Randy Garza, Associate Professor of Spanish; B.A., M.A., Ph.D. Michigan State University. Dr. Garza's teaching fields are Spanish and Portuguese language, Business Spanish, Computer Assisted Language Learning and Peninsular Spanish literature. His research specialization is in Medieval Spanish literature and he is a scholar of plague studies and its impact on the Iberian Peninsula. Before coming to UT Martin, he designed and implemented a program in Business Spanish for Michigan State University where he also served as Assistant Editor of Celestinesca - a literary journal devoted to the study of Fernando de Rojas' masterpiece, Celestina. He is active in the world of computer technology having served as technical consultant for various hardware and software-related seminars. Scholarly publication: Understanding Plague: The Medical and Imaginative Texts of Medieval Spain. New York: Peter Lang, 2008.
Charles Hammond, Associate Professor of German; B.A. (German) Georgetown University, M.A. (German Literature) University of California, Irvine , Ph.D. (German Literature) University of California, Irvine. Dr. Hammond's teaching fields are German language and literature, with emphasis on Austrian literature of the fin-de-siècle. His research interests include Friedrich Nietzsche, Franz Kafka, Aestheticism and Post-War German Literature. For several years, he taught German, Humanities Core Course and English as a Second Language at the University of California, Irvine . In 2001, he was awarded a one-year grant by the Deutscher Akademischer Austauschdienst to conduct dissertation research at the Johann Wolfgang Goethe Universität in Frankfurt am Main. His dissertation, entitled Blind Alleys: Hugo von Hofmannsthal, Oscar Wilde and the Problem of Aestheticism, was completed in 2006. In his free time, he enjoys practicing both the Shotokan and Goju-Ryu styles of Karate, playing a strategy board game known as Advanced Squad Leader (ASL), and spending time with his wife and children.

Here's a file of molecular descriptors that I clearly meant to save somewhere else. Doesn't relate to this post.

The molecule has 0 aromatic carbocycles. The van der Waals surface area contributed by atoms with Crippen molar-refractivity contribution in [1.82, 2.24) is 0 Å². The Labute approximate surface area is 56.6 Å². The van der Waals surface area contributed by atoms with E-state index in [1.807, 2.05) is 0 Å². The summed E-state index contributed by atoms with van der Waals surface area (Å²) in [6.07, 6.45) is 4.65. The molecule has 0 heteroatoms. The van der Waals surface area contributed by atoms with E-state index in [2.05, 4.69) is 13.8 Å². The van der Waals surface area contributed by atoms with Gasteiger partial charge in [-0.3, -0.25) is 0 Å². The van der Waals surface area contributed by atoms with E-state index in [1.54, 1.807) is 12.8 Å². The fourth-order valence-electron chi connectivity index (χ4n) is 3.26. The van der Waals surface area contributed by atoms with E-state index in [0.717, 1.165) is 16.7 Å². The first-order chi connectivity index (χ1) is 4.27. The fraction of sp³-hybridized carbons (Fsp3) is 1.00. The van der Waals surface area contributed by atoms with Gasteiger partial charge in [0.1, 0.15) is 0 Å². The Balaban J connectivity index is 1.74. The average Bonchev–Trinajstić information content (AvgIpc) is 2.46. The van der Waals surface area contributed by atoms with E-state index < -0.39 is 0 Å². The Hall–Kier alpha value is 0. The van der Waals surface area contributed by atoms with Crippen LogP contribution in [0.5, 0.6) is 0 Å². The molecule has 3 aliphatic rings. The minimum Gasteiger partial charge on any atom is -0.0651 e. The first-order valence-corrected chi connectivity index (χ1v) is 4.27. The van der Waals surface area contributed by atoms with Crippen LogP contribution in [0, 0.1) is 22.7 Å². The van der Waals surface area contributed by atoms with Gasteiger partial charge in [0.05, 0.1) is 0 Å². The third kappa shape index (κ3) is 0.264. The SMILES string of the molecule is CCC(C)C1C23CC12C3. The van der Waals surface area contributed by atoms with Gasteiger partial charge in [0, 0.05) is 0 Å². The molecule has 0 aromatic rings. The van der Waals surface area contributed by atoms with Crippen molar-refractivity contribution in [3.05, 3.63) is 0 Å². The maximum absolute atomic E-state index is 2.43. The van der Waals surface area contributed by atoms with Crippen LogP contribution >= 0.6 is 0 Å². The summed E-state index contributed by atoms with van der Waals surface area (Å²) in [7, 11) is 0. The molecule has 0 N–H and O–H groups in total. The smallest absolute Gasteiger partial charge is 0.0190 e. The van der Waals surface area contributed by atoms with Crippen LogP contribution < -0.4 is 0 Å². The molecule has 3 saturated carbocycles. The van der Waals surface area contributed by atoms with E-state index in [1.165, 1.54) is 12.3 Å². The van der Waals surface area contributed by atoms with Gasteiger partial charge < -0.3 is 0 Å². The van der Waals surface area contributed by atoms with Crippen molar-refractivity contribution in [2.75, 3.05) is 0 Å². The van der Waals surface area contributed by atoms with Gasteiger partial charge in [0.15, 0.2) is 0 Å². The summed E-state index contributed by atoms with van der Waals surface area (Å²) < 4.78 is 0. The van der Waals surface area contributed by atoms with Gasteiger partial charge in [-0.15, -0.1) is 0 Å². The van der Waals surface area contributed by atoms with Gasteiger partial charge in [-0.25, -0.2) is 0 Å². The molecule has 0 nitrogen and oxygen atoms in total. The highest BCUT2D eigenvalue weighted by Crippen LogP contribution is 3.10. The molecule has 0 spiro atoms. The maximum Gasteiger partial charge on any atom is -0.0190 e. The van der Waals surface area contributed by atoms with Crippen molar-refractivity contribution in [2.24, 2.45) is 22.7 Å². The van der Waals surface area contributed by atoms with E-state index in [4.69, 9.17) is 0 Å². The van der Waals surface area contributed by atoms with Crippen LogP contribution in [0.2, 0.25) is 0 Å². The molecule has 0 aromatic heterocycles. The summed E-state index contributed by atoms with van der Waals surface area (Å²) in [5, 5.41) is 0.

Lúcia Flórido, Associate Professor of French; B.A. in Portuguese Language and Literatures, Universidade Federal Fluminense; post-graduate degree in Francophone Literatures, Universidade Federal Fluminense, RJ, Brazil; M.A. and Ph.D. in French, Michigan State University. A native of Rio de Janeiro, Brazil, Dr. Flórido teaches all levels of French, Portuguese and first-year Spanish courses. Her main interests are the art, philosophy and literature from the Age of Enlightenment in Europe, the topic of her dissertation. She also develops research on Brazilian 20th century literature and second language acquisition, focusing especially on the teaching of Portuguese to speakers of Spanish. Prior to joining the faculty at UT Martin, Professor Flórido taught at Michigan State University and at the University of Indiana, Bloomington. In her free time, she enjoys all sorts of physical activities, being the classic Brazilian "peteca" one of her preferred sports.